Tuesday, January 18, 2011
Today marks the 100th anniversary of the birth of my maternal grandmother. She was born on Wednesday, 18 January 1911, in Waterbury (New Haven County) Connecticut USA. She was given the name Louise Ditoto by her parents Domenico Ditoto and Anna Orsatti Ditoto. Sadly, she died at the age of 80 on Friday, 19 April 1991.
Interestingly, as I began to research my family history years ago, I couldn't seem to find any official record for my maternal grandmother's birth. She lived with our family, so I knew her extremely well, but had never specifically discussed her birth certificate with her. Some time later, I discovered that many Italian and Lithuanian families, in particular, were lax about reporting births to town officials as required. In an effort to rectify this widespread problem, local authorities compared baptism records from Italian and Lithuanian Churches with birth records on file with the town clerk. The result now is a collection of Belated Registration of Birth certificates. These books contain a wealth of information beyond what you might typically find on a birth certificate recorded at the time the birth actually occurred.
For my grandmother, her Belated Registration of Birth wasn't recorded until she was 57 years of age (on 31 July 1968 when I was already 6 years old myself). Her name is listed as Louise Ditoto Lombardo, reflecting her 1933 marriage.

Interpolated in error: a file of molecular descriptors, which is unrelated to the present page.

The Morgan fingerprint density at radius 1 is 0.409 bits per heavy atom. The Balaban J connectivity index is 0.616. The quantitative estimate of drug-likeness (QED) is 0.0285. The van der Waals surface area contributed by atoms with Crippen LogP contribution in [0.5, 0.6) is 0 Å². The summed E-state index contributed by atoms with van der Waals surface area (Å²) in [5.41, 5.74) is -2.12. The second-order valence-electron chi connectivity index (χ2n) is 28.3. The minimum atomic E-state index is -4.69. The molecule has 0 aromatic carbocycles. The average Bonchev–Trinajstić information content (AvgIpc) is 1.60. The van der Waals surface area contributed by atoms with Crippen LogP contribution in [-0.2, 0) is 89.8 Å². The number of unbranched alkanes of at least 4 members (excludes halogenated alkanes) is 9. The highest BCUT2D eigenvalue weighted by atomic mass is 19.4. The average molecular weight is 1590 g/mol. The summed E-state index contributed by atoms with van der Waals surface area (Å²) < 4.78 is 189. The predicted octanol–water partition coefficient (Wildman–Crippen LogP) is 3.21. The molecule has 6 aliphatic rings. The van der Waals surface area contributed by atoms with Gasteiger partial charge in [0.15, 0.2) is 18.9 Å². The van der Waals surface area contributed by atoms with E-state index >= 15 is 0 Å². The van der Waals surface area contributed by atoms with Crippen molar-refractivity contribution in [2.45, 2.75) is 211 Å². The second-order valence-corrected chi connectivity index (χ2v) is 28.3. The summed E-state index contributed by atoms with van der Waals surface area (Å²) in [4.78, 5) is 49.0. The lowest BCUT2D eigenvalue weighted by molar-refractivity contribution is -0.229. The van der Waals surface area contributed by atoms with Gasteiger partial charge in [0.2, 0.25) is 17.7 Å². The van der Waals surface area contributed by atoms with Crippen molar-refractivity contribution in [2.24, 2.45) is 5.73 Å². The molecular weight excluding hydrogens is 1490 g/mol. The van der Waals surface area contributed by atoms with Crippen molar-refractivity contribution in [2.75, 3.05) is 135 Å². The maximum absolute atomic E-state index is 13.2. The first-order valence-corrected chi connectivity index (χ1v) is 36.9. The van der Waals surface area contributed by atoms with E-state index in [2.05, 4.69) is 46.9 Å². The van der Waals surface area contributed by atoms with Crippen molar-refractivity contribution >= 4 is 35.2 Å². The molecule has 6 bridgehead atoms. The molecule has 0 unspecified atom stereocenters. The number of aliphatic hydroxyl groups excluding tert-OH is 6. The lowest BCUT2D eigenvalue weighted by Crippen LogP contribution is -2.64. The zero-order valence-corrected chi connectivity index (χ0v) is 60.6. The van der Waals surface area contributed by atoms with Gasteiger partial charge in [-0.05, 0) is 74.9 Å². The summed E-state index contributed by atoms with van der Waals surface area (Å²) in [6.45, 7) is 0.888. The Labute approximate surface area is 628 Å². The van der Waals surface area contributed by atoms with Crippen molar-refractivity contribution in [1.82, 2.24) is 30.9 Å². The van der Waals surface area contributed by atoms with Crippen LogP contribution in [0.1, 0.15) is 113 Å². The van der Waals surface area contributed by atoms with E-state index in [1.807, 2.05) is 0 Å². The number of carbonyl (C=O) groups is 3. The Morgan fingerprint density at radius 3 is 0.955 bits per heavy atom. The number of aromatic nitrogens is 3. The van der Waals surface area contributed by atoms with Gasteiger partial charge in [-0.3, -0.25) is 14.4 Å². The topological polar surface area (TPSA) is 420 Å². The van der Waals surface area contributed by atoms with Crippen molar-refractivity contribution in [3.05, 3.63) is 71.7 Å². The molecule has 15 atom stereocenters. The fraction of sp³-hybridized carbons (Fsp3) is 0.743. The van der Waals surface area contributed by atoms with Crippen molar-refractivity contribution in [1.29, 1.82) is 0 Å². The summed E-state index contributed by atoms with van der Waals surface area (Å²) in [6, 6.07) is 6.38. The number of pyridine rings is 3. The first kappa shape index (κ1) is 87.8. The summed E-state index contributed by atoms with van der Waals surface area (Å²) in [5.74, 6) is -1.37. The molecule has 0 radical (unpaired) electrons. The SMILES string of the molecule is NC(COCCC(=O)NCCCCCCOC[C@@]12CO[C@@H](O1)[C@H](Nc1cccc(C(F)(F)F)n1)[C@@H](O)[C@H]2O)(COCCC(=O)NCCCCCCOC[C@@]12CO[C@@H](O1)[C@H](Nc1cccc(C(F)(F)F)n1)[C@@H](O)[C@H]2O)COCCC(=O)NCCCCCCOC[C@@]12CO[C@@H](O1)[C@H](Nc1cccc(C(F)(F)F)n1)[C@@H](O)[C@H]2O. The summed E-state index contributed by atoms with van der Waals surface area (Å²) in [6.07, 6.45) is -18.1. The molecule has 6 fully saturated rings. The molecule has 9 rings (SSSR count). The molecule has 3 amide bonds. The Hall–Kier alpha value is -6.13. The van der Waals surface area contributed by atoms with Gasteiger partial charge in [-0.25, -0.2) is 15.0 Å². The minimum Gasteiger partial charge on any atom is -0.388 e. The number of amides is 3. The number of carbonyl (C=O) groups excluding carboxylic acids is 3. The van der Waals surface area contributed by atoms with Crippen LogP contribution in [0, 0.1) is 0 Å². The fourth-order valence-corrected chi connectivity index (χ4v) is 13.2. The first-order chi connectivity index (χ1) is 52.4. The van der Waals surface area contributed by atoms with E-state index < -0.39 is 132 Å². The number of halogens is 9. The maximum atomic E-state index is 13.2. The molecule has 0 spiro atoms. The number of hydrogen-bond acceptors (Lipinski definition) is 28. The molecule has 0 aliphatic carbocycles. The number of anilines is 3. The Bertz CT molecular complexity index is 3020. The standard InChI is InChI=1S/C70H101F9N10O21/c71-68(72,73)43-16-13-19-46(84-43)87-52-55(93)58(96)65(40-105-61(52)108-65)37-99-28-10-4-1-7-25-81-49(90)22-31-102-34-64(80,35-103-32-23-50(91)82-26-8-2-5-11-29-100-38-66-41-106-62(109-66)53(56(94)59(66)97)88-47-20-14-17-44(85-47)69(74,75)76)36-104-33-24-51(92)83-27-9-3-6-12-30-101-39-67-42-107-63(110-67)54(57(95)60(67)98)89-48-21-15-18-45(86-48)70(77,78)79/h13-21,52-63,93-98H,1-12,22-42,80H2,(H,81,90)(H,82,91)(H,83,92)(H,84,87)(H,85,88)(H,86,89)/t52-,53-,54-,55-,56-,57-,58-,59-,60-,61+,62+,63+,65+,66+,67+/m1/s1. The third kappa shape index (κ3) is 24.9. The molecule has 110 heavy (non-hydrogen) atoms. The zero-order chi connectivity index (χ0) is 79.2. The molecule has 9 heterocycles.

Interestingly, the records at the Church of Our Lady of Lourdes in Waterbury show her as Aloisia DiToto, born January 18, 1911 and baptised on June 4, 1911, by the Rev. Gulius Giovannini. Her God parents are listed as Dominic Ferrara and Antonia Carlozzi.
My grandmother's 'official birth record' is signed by her and also includes her parents marriage date, her marriage date, her baptism location, and the birthdates for two brothers and two sisters. A treasure trove of information - most of which I already knew, but just imagine if I hadn't known this. Wow, what a find!!
I miss my grandmother a great deal and know she would have enjoyed hearing about (and contributing to) my many family history discoveries. Her memory is alive and well in our hearts! Happy Birthday Gram - I love you.
Wednesday, December 01, 2010
The best way for me to share this tip is to describe a challenge that I faced with a photograph from my own family. The image (shown below) is a formal portrait of four adult men and a young boy. The men are all dressed in 3-piece suits and holding cigars. The first clue I had was that it was among my maternal grandmother's possessions and passed to me upon her death. So, I could somewhat safely assume the photo belonged to that 'half' of my family tree (meaning, not my paternal half). Now, it's entirely possible this isn't a family connection at all - it may be a portrait of some special friends, but in either case I'll want to understand why it was given to and then saved for all those years by my grandmother.
My family was/is from Waterbury, Connecticut. As far as I knew, all my research had shown arrivals from Italy coming straight to Waterbury and staying there, not traveling or migrating to any other part of the United States. The photograph has a photographers stamp on the cardboard mounting - it reads:
Fine Art Studio Co.
2096 Murray Hill Rd.
(S.A.) Garfield 534 R.
Certainly photographic experts (see Maureen Taylor's website) can tell you the likely time period based on the photographic technique and clothing, but there is a also a relatively simple way to narrow the timeframe when the photo was taken.
Consulting a collection of City Directories for Cleveland, Ohio, you can find a listing for the photographer and match the address to a date. Some businesses operated for decades, but moved multiple times for various reasons. You may find that you can narrow the date range to within just a few years.